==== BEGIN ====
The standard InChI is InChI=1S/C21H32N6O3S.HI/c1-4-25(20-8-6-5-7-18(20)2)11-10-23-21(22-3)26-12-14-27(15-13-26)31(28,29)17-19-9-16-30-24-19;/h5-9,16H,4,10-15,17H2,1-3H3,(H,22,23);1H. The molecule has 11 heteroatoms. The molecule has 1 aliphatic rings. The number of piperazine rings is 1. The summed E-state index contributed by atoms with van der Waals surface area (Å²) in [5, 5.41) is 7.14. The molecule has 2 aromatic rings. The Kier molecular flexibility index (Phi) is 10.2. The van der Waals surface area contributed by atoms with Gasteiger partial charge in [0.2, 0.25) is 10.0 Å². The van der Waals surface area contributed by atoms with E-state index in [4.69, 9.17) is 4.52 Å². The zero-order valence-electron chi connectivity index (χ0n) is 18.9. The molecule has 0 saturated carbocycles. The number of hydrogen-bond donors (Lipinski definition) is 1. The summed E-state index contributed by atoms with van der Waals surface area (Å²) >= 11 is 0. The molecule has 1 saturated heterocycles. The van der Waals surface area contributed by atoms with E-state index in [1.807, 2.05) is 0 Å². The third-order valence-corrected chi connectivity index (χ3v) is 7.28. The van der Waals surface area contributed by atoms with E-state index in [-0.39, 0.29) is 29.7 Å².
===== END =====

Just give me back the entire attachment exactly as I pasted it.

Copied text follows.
The standard InChI is InChI=1S/C21H32N6O3S.HI/c1-4-25(20-8-6-5-7-18(20)2)11-10-23-21(22-3)26-12-14-27(15-13-26)31(28,29)17-19-9-16-30-24-19;/h5-9,16H,4,10-15,17H2,1-3H3,(H,22,23);1H. The molecule has 11 heteroatoms. The molecule has 1 aliphatic rings. The number of piperazine rings is 1. The summed E-state index contributed by atoms with van der Waals surface area (Å²) in [5, 5.41) is 7.14. The molecule has 2 aromatic rings. The Kier molecular flexibility index (Phi) is 10.2. The van der Waals surface area contributed by atoms with Gasteiger partial charge in [0.2, 0.25) is 10.0 Å². The van der Waals surface area contributed by atoms with E-state index in [4.69, 9.17) is 4.52 Å². The zero-order valence-electron chi connectivity index (χ0n) is 18.9. The molecule has 0 saturated carbocycles. The number of hydrogen-bond donors (Lipinski definition) is 1. The summed E-state index contributed by atoms with van der Waals surface area (Å²) >= 11 is 0. The molecule has 1 saturated heterocycles. The van der Waals surface area contributed by atoms with E-state index in [1.807, 2.05) is 0 Å². The third-order valence-corrected chi connectivity index (χ3v) is 7.28. The van der Waals surface area contributed by atoms with E-state index in [-0.39, 0.29) is 29.7 Å².